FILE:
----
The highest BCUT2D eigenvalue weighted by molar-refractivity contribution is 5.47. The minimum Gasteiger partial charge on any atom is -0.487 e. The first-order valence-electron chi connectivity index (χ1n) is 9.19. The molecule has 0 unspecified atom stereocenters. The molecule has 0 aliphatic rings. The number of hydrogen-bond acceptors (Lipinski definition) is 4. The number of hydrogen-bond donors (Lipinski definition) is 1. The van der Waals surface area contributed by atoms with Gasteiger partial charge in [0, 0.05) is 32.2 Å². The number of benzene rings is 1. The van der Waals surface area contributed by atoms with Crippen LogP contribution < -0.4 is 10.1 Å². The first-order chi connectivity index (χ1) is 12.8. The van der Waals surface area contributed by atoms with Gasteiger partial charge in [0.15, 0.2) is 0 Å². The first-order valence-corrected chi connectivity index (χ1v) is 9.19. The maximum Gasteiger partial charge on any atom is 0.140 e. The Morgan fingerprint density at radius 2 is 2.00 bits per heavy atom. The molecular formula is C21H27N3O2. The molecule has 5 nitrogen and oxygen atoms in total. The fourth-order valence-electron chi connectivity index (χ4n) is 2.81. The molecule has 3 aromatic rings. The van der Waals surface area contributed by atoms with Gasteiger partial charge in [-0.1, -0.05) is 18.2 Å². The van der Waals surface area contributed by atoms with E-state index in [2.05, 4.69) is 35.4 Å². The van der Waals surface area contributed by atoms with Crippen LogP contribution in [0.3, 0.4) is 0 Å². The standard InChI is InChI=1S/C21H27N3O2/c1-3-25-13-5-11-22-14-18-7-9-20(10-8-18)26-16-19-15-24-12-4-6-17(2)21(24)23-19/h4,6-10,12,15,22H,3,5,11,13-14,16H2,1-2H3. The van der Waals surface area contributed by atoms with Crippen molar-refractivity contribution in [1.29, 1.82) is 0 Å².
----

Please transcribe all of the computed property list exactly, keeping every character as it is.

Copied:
The highest BCUT2D eigenvalue weighted by molar-refractivity contribution is 5.47. The minimum Gasteiger partial charge on any atom is -0.487 e. The first-order valence-electron chi connectivity index (χ1n) is 9.19. The molecule has 0 unspecified atom stereocenters. The molecule has 0 aliphatic rings. The number of hydrogen-bond acceptors (Lipinski definition) is 4. The number of hydrogen-bond donors (Lipinski definition) is 1. The van der Waals surface area contributed by atoms with Gasteiger partial charge in [0, 0.05) is 32.2 Å². The number of benzene rings is 1. The van der Waals surface area contributed by atoms with Crippen LogP contribution < -0.4 is 10.1 Å². The first-order chi connectivity index (χ1) is 12.8. The van der Waals surface area contributed by atoms with Gasteiger partial charge in [0.15, 0.2) is 0 Å². The first-order valence-corrected chi connectivity index (χ1v) is 9.19. The maximum Gasteiger partial charge on any atom is 0.140 e. The Morgan fingerprint density at radius 2 is 2.00 bits per heavy atom. The molecular formula is C21H27N3O2. The molecule has 5 nitrogen and oxygen atoms in total. The fourth-order valence-electron chi connectivity index (χ4n) is 2.81. The molecule has 3 aromatic rings. The van der Waals surface area contributed by atoms with Gasteiger partial charge in [-0.1, -0.05) is 18.2 Å². The van der Waals surface area contributed by atoms with E-state index in [2.05, 4.69) is 35.4 Å². The van der Waals surface area contributed by atoms with Crippen LogP contribution in [0.3, 0.4) is 0 Å². The standard InChI is InChI=1S/C21H27N3O2/c1-3-25-13-5-11-22-14-18-7-9-20(10-8-18)26-16-19-15-24-12-4-6-17(2)21(24)23-19/h4,6-10,12,15,22H,3,5,11,13-14,16H2,1-2H3. The van der Waals surface area contributed by atoms with Crippen molar-refractivity contribution in [1.29, 1.82) is 0 Å².